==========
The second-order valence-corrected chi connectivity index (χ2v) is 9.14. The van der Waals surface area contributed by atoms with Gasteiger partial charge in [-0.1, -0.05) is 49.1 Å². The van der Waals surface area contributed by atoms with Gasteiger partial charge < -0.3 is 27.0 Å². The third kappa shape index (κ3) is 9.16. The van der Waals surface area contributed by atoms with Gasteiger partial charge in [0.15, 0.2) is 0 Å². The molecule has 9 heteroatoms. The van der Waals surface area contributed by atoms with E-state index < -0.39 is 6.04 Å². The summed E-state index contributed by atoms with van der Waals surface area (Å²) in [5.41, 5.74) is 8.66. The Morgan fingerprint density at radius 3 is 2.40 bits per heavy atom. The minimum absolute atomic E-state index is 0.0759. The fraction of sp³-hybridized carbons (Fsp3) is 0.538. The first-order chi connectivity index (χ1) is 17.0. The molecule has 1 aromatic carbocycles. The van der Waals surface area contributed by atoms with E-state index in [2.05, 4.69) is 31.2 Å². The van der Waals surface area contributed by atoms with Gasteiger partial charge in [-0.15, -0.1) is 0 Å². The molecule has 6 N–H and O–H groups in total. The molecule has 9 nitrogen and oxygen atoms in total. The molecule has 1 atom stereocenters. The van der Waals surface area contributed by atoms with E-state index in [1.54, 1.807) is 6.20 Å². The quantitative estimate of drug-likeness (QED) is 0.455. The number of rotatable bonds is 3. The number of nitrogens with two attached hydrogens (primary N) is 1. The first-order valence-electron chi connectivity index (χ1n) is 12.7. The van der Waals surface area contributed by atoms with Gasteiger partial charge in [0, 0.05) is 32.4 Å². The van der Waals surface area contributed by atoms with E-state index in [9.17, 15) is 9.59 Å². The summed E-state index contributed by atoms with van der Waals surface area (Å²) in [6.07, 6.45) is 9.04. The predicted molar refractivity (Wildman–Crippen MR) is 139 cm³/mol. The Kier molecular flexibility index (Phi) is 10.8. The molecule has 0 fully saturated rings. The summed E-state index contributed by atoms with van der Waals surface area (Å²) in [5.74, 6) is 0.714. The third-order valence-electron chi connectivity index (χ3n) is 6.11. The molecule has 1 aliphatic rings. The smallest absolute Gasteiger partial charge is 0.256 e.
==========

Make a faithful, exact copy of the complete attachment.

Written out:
The second-order valence-corrected chi connectivity index (χ2v) is 9.14. The van der Waals surface area contributed by atoms with Gasteiger partial charge in [-0.1, -0.05) is 49.1 Å². The van der Waals surface area contributed by atoms with Gasteiger partial charge < -0.3 is 27.0 Å². The third kappa shape index (κ3) is 9.16. The van der Waals surface area contributed by atoms with Gasteiger partial charge in [0.15, 0.2) is 0 Å². The molecule has 9 heteroatoms. The van der Waals surface area contributed by atoms with E-state index < -0.39 is 6.04 Å². The summed E-state index contributed by atoms with van der Waals surface area (Å²) in [5.41, 5.74) is 8.66. The Morgan fingerprint density at radius 3 is 2.40 bits per heavy atom. The minimum absolute atomic E-state index is 0.0759. The fraction of sp³-hybridized carbons (Fsp3) is 0.538. The first-order chi connectivity index (χ1) is 17.0. The molecule has 1 aromatic carbocycles. The van der Waals surface area contributed by atoms with E-state index in [2.05, 4.69) is 31.2 Å². The van der Waals surface area contributed by atoms with Gasteiger partial charge in [-0.15, -0.1) is 0 Å². The molecule has 6 N–H and O–H groups in total. The molecule has 9 nitrogen and oxygen atoms in total. The molecule has 1 atom stereocenters. The van der Waals surface area contributed by atoms with E-state index in [1.54, 1.807) is 6.20 Å². The quantitative estimate of drug-likeness (QED) is 0.455. The number of rotatable bonds is 3. The number of nitrogens with two attached hydrogens (primary N) is 1. The first-order valence-electron chi connectivity index (χ1n) is 12.7. The van der Waals surface area contributed by atoms with Gasteiger partial charge in [0, 0.05) is 32.4 Å². The van der Waals surface area contributed by atoms with E-state index in [9.17, 15) is 9.59 Å². The summed E-state index contributed by atoms with van der Waals surface area (Å²) in [6.07, 6.45) is 9.04. The predicted molar refractivity (Wildman–Crippen MR) is 139 cm³/mol. The Kier molecular flexibility index (Phi) is 10.8. The molecule has 0 fully saturated rings. The summed E-state index contributed by atoms with van der Waals surface area (Å²) in [5.74, 6) is 0.714. The third-order valence-electron chi connectivity index (χ3n) is 6.11. The molecule has 1 aliphatic rings. The smallest absolute Gasteiger partial charge is 0.256 e.